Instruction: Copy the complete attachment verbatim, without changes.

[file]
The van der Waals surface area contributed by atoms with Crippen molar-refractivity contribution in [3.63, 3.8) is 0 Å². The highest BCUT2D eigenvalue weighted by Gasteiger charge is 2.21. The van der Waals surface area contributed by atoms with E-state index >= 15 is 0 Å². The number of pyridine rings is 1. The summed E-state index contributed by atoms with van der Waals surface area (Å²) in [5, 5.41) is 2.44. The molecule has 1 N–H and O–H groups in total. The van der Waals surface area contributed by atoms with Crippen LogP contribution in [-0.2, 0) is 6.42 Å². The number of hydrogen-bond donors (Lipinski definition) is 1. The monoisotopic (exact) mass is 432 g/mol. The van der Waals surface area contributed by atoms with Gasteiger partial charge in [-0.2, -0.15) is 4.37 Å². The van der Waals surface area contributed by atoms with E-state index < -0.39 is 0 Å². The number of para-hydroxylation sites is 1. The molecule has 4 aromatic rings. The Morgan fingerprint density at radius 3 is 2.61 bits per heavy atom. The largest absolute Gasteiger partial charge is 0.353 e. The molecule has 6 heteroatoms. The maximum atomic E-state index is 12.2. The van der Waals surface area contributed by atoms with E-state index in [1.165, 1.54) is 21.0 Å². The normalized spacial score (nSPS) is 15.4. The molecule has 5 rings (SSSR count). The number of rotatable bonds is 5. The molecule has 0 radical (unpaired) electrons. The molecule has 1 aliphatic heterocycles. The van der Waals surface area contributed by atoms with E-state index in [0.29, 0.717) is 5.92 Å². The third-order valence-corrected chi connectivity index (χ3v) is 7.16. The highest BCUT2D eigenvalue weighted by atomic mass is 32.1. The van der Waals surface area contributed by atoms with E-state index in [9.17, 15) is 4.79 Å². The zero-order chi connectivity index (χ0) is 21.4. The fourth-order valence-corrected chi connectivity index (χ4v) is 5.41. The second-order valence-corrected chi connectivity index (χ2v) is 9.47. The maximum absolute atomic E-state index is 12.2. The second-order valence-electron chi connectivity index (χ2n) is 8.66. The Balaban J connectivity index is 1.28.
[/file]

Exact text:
The van der Waals surface area contributed by atoms with Crippen molar-refractivity contribution in [3.63, 3.8) is 0 Å². The highest BCUT2D eigenvalue weighted by Gasteiger charge is 2.21. The van der Waals surface area contributed by atoms with E-state index >= 15 is 0 Å². The number of pyridine rings is 1. The summed E-state index contributed by atoms with van der Waals surface area (Å²) in [5, 5.41) is 2.44. The molecule has 1 N–H and O–H groups in total. The van der Waals surface area contributed by atoms with Crippen LogP contribution in [-0.2, 0) is 6.42 Å². The number of hydrogen-bond donors (Lipinski definition) is 1. The monoisotopic (exact) mass is 432 g/mol. The van der Waals surface area contributed by atoms with Gasteiger partial charge in [-0.2, -0.15) is 4.37 Å². The van der Waals surface area contributed by atoms with E-state index < -0.39 is 0 Å². The number of para-hydroxylation sites is 1. The molecule has 4 aromatic rings. The Morgan fingerprint density at radius 3 is 2.61 bits per heavy atom. The largest absolute Gasteiger partial charge is 0.353 e. The molecule has 6 heteroatoms. The maximum atomic E-state index is 12.2. The van der Waals surface area contributed by atoms with E-state index in [1.165, 1.54) is 21.0 Å². The normalized spacial score (nSPS) is 15.4. The molecule has 5 rings (SSSR count). The number of rotatable bonds is 5. The molecule has 0 radical (unpaired) electrons. The molecule has 1 aliphatic heterocycles. The van der Waals surface area contributed by atoms with E-state index in [0.29, 0.717) is 5.92 Å². The third-order valence-corrected chi connectivity index (χ3v) is 7.16. The highest BCUT2D eigenvalue weighted by atomic mass is 32.1. The van der Waals surface area contributed by atoms with E-state index in [9.17, 15) is 4.79 Å². The zero-order chi connectivity index (χ0) is 21.4. The fourth-order valence-corrected chi connectivity index (χ4v) is 5.41. The second-order valence-corrected chi connectivity index (χ2v) is 9.47. The maximum absolute atomic E-state index is 12.2. The second-order valence-electron chi connectivity index (χ2n) is 8.66. The Balaban J connectivity index is 1.28.